and numerical reasoning skills among the young are in decline despite the
record numbers of A-level passes.
released today by psychometric assessment specialist SHL, shows that, despite
more children gaining top grades at A-Level and going on to university, the
average scores on tests designed to assess the ability of candidates to deal
with verbal and numerical information has declined.
data has been gathered from more than 20,000 applicants for managerial and
graduate jobs over the past eight years.
Bateson, chief executive officer at SHL Group, said: "Whatever your views
on the comparative difficulty of A-Levels, our research shows that among those
applying for typical graduate jobs the standard of numerical and verbal
reasoning is declining.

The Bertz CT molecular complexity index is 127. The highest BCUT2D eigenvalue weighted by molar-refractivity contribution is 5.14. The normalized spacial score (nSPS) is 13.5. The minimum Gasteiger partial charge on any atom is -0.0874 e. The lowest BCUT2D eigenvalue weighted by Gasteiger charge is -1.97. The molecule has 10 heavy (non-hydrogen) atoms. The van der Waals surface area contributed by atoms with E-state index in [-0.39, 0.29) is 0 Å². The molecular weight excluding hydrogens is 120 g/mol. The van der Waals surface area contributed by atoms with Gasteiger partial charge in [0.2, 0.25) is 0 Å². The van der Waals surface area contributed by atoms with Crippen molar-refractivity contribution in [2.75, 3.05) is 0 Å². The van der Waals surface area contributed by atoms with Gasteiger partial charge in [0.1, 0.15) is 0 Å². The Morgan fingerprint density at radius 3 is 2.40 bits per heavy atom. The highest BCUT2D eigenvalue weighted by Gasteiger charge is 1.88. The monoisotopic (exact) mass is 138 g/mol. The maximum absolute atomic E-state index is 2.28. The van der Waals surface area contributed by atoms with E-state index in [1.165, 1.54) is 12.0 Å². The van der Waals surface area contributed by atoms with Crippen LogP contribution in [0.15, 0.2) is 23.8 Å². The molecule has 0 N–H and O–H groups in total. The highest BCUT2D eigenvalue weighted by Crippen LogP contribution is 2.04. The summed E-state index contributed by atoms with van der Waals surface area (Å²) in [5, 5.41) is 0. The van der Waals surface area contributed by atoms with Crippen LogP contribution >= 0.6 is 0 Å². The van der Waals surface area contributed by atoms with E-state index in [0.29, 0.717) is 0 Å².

more and more job applicants having virtually identical academic records,
including high-grade A-levels and 2.1 degree passes, employers are finding it
very difficult to spot the real high achievers who will add value to their
organisations," he said.
morning, CBI director general Digby Jones said there were too many young people
who cannot read or write and do not understand the business world they are
about to go into.
is where the education system is really letting down young people,” Jones said.